Ottawa·The Things I Wish I Said

The racism we faced as Chinese-Canadians, and how it made us stronger

Russell Chan and Su Zhang share why they're not ashamed of their Chinese identities, even amid racist incidents they've experienced living in the nation's capital.

Watch Russell Chan and his mother Su Zhang share their experiences living in Ottawa

Su Zhang and her son Russell Chan share why they're not ashamed to be Chinese-Canadian

1 year ago
Duration 11:57
Watch this Chinese-Canadian family's full conversation in the first in our series, "The Things I Wish I Said." 请在上面的视频中观看这个加拿大华裔家庭的完整对话。

The Things I Wish I Said is a series that captures intimate conversations among three Ottawa families of Asian descent, as parents and children open up about racism and their identities.

Watch the Chinese-Canadian family's full conversation in the video above. Read a part of their conversation below, which has been condensed and edited for style and clarity.

My name is Russell Chan and I think racism definitely still exists in Canada.

I mean growing up in Ottawa (where I was born), it wasn't always easy for me to identify with my Asian roots. I just didn't feel comfortable in my own skin.

Russell Chan graduated from high school at Lisgar Collegiate Institute in Ottawa in June 2014. (Submitted by Russell Chan)

There were a lot of kids that came up to me that did a lot of racist things toward me — such as the slanted eyes that are associated to Asian people, and even poking fun at the lunch you, mom, would pack me. They would say nonsense — words that sounded Asian but had absolutely no meaning. 

I'm 26 years old today, and even now during the pandemic, there were a lot of racist comments and attitudes carried out toward me. I remember walking down the street with a friend of mine and a person yelled at us and said, "Hey you guys get sick a lot" — hinting that we were the cause of the pandemic, that we were the cause of viruses being spread around the world.

Looking back now, it does upset me, because I think the reason why — and you've told me this in the past, mom — you chose to come to Canada was because Canada is a multicultural place that is supposed to be inviting.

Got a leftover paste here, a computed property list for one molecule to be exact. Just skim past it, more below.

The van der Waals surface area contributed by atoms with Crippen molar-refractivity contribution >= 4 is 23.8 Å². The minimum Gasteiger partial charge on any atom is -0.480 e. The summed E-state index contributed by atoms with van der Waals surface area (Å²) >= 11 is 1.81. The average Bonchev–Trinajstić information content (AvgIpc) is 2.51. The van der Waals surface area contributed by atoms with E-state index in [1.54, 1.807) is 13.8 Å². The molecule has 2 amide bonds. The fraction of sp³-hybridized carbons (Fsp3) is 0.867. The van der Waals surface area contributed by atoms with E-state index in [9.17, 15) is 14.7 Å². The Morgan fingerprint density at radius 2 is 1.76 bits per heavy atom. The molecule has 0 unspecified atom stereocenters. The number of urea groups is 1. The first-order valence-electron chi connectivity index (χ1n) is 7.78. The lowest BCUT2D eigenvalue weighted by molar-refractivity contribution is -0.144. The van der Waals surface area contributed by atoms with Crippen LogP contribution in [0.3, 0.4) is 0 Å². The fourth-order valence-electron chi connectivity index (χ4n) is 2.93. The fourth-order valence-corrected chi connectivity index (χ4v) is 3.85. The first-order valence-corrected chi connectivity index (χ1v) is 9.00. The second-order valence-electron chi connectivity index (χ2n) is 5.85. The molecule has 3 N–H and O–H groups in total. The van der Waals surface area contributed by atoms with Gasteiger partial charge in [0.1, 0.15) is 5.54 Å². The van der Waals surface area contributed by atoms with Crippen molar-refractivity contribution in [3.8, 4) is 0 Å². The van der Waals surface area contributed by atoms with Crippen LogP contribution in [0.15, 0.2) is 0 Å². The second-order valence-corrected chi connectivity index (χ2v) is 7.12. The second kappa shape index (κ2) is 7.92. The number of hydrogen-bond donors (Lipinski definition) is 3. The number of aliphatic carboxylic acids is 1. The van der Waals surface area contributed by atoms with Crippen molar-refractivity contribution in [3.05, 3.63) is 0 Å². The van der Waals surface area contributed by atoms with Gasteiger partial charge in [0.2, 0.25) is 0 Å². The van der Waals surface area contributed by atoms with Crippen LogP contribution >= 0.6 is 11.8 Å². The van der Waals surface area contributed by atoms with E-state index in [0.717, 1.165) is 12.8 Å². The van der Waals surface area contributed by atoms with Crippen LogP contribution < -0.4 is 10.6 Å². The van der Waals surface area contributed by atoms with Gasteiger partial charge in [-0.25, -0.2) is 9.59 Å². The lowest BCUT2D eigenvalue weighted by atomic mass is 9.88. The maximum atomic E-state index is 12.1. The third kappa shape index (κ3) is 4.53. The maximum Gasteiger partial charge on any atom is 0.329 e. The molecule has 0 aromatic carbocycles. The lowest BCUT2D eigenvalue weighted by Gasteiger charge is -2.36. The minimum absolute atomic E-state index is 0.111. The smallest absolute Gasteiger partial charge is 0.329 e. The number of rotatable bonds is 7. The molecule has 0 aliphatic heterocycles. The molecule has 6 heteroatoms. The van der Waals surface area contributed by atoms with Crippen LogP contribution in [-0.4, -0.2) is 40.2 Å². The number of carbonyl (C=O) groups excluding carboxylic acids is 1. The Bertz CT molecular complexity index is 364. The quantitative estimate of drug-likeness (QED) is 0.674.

A young Russell Chan leans on his mom Su Zhang at the CHEO Teddy Bear Picnic at the Governor General’s residence on July 7, 2001. (Submitted by Russell Chan)

My name is Su Zhang, and I've been here in Canada for 30 years.

When I came here, I was only 26.

One of my first memories of Canada is when my airplane touched down. I said, "Oh that's a lot of snow, [the most] I have ever seen in my life." It was a literal culture shock. I couldn't speak proper English, and I got lost, and I had to go everywhere with relatives around. Suddenly I felt like a child. I felt lost.

This is my country.- Su Zhang

There was one time, when you were little, do you remember? We were living in the condominium. I brought you to the swimming pool and a lady would make a comment about you. They said, "Oh your child's making too much noise. Where did you come from? Does your family have a restaurant? How can you live here?"

Su Zhang is seen in a large pile of snow at Winterlude at Jacques-Cartier Park in Gatineau, Que. (Submitted by Russell Chan)

I said, "No. We don't have a restaurant." So they asked me, "Are you a diplomat's wife?" I said I wasn't and that my husband just works here. They looked at me and said your child's making too much noise and we should not be here.

Today, I am a school teacher and the only Asian one at my school. I am proud of my heritage. 

I teach my kindergarten class Chinese crafts and about the dragon festival. I even teach them a Chinese birthday song, every time a birthday comes along. The kids and parents give me good comments about that.

I spent half my life already in Canada and I think this is my country. This is my second home and motherland.